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Update: LA Archbishop calls Pope Benedict XVI's resignation 'Christ-like,' parishioners react

Pope Benedict XVI walks in front a manger as he attends the Christmas night mass at the St. Peter's Basilica on Dec. 24, 2012 in Vatican City, Vatican.
Pope Benedict XVI walks in front a manger as he attends the Christmas night mass at the St. Peter's Basilica on Dec. 24, 2012 in Vatican City, Vatican.
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UPDATE 2:39 p.m. Archbishop of Los Angeles Jose Gomez began Monday’s mid-day mass with a prayer for Pope Benedict, who'd announced his resignation a few hours before. Then Gomez spoke glowingly about the Pontiff who placed him in his current post - and about Benedict's decision to leave his job as he slowed down.
“His decision to resign is a beautiful, Christ-like act of humility and love for the church,” Gomez said. “This is the act of a saint, who thinks not about himself but only about the will of God, and the good of God’s people.”
Gomez informed parishioners at the Cathedral of  Our Lady of the Angels in downtown L.A. about the coming conclave of cardinals that will choose the next pope.

His predecessor in L.A., Cardinal Roger Mahony, plans to attend. Mahony was recently pulled from daily duties in the L.A. Archdiocese amidst a scandal over how Mahony handled allegations of sexual abuse by priests. (You can view Mahony's full statement on the Pope's resignation below; the story continues beneath the window.)

Mahony Statement on Pope

Mahony said he looks forward to returning to Rome to help elect his successor.   

This is the first time a Pope has resigned in nearly 600 years.  Benedict's action shocked Ruth Guebara, a parishioner at Saint Monica’s Catholic Church in Santa Monica.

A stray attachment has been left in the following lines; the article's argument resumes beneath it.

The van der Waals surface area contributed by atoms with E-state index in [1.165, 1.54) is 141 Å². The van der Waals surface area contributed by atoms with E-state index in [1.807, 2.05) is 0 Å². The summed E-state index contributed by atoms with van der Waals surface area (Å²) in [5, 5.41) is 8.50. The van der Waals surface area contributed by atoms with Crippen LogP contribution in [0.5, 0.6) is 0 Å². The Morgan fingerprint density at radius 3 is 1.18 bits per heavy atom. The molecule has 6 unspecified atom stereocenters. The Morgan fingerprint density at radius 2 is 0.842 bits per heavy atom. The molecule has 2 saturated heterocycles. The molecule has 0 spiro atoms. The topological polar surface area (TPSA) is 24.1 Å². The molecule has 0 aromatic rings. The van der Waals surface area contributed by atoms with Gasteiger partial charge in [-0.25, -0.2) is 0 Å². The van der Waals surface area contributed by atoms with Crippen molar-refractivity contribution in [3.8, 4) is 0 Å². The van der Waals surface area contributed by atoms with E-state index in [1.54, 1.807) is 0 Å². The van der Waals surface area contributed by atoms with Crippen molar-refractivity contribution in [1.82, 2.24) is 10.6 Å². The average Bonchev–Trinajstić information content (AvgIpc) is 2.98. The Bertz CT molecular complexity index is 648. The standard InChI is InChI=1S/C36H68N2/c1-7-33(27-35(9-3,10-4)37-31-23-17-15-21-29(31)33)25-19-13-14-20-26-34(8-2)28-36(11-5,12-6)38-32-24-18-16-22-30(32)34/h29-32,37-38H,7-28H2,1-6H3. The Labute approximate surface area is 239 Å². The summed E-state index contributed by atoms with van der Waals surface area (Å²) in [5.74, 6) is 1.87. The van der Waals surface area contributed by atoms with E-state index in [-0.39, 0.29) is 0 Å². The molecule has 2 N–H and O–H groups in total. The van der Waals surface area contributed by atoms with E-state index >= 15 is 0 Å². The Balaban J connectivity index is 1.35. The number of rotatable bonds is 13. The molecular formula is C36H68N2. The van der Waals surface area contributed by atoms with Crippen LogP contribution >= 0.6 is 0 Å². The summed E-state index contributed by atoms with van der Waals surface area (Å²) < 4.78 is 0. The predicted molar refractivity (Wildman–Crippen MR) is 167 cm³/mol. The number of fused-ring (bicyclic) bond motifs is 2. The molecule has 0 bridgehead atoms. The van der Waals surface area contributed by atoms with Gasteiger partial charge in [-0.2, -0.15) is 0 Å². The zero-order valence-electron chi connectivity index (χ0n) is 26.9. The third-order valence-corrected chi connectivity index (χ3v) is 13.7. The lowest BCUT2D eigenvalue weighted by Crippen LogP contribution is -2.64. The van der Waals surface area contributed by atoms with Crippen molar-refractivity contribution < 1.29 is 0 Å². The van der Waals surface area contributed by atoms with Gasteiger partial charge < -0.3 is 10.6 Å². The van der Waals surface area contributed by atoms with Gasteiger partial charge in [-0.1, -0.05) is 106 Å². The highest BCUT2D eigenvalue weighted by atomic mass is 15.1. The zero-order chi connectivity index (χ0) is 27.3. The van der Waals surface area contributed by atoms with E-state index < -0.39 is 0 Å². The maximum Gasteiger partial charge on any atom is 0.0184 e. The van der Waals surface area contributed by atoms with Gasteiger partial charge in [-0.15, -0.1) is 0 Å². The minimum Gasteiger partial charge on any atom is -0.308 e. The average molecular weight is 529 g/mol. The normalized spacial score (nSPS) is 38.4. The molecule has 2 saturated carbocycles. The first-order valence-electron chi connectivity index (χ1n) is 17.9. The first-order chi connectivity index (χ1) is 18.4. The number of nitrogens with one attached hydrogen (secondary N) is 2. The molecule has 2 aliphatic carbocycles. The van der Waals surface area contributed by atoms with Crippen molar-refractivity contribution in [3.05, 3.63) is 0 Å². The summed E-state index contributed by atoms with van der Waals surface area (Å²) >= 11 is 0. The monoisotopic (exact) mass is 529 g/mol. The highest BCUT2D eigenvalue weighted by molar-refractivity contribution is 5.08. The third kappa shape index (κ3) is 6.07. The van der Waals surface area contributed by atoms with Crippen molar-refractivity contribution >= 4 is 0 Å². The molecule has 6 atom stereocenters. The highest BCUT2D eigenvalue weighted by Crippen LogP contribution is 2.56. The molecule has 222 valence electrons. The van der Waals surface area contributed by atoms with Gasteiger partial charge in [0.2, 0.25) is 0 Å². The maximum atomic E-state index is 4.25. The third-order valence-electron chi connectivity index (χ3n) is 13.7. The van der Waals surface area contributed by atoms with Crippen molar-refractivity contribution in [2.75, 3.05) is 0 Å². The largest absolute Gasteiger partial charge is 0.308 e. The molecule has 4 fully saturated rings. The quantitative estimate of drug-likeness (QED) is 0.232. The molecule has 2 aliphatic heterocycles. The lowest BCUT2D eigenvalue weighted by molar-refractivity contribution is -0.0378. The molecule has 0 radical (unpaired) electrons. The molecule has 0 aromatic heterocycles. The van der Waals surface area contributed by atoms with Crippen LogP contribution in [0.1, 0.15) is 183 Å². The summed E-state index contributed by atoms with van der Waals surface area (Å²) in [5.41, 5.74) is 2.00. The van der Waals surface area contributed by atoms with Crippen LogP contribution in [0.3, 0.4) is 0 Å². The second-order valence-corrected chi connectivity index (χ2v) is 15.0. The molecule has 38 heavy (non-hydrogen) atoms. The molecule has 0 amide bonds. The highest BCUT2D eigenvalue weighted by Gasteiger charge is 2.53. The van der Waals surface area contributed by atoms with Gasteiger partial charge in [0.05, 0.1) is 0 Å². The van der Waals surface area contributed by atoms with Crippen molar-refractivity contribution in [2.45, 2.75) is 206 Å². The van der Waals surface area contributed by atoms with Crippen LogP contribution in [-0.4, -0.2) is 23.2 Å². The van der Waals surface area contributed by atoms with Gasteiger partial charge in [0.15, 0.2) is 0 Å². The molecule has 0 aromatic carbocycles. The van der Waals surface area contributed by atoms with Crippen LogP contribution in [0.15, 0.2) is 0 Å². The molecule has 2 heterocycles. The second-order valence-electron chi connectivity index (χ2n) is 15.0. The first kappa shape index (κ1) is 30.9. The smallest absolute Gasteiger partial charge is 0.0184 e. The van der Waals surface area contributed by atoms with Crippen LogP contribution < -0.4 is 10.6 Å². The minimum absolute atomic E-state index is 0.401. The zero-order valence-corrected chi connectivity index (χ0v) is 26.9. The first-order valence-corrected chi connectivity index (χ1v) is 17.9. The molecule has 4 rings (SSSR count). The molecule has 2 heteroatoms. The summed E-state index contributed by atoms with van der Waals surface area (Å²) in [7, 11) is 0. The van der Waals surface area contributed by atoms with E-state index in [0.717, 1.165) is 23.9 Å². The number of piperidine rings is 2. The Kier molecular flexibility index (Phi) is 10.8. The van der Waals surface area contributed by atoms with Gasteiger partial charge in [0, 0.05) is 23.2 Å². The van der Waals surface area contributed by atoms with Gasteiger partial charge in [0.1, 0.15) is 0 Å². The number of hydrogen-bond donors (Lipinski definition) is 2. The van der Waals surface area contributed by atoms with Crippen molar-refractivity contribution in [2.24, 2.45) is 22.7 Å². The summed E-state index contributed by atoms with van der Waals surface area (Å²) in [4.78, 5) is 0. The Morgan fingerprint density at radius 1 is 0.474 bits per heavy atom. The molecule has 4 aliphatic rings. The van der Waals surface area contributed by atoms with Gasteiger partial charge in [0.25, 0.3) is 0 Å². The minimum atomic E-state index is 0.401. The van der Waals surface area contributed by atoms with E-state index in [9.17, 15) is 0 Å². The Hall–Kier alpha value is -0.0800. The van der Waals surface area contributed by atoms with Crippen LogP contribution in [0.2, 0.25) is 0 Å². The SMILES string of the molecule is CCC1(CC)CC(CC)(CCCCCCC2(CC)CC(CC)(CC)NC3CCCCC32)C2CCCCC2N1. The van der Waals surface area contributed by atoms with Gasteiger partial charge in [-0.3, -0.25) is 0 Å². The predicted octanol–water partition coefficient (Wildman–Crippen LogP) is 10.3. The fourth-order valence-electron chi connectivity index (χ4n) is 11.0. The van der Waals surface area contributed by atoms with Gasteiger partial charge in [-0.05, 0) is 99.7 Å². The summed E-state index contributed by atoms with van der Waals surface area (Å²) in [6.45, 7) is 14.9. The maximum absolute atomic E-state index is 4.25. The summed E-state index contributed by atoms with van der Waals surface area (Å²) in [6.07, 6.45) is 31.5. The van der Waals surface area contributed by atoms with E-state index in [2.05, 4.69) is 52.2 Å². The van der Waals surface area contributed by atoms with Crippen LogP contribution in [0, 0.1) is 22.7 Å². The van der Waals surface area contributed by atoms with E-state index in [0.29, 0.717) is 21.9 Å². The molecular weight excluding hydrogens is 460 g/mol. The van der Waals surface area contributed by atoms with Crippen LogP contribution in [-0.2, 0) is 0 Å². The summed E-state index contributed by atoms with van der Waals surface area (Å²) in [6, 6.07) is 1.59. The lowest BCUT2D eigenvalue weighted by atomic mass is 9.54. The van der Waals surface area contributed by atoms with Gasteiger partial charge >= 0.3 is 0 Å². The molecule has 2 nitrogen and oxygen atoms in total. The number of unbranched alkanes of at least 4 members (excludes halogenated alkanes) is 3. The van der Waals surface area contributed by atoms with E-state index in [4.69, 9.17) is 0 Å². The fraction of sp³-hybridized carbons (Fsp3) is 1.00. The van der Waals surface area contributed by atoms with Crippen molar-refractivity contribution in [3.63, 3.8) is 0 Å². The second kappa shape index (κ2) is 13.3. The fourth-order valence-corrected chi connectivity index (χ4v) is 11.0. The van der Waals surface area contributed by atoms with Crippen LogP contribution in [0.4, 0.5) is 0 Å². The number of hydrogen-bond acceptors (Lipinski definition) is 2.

“I saw the other Pope, that he stayed on until he died, and I thought this is the law,” said Guebara, a native of Guatemala who lives in Malibu.  “But he has a right because he doesn’t feel OK.”

The conclave of cardinals must start 15 to 20 days after Benedict’s official resignation on Feb. 28. It involves two ballots each morning and two each afternoon in the Vatican's Sistine Chapel until one baptized Roman Catholic male garners the support of at least two-thirds of the cardinals.
The Vatican burns the ballots after each vote, and all eyes are on smoke from the chimney for clues about the result:  White smoke means the cardinals have chosen a new pope.  Black smoke means they haven’t yet - and have to keep voting. 

Previously: The announcement that Pope Benedict XVI will step down took clergy and parishioners at St. Monica’s Church in Santa Monica by surprise. Some parishioners arrived at the church’s 6:30 a.m. mass without hearing the news, but Father Willy Raymond mentioned the announcement in remarks before he administered communion.

“For Catholics around the world, it’s surprising that he would resign,” Father Raymond told KPCC after the mass. “It represents a loss in a way, but it also represents a lot of hope because this man is saying, ’It’s not about me — it’s the welfare of the church that’s the most important.”

Monsignor Lloyd Torgerson led the 8 a.m. mass at St. Monica’s. He said he was surprised by the announcement but remembered that Pope Benedict had talked a few years ago in an interview about resignation.

“It just makes sense, that if he feels he no longer has the energy and strength, it’s an honest and clear decision on his part,” said Torgerson, the pastor at St. Monica’s Church.

As for what he’s looking for in the next pope, Torgerson deferred to the current pontiff.

“The Pope has suggested that it needs vigor, it needs strength, a younger person, someone that can grapple with the issues of a very changing world and changing time,” Torgerson said.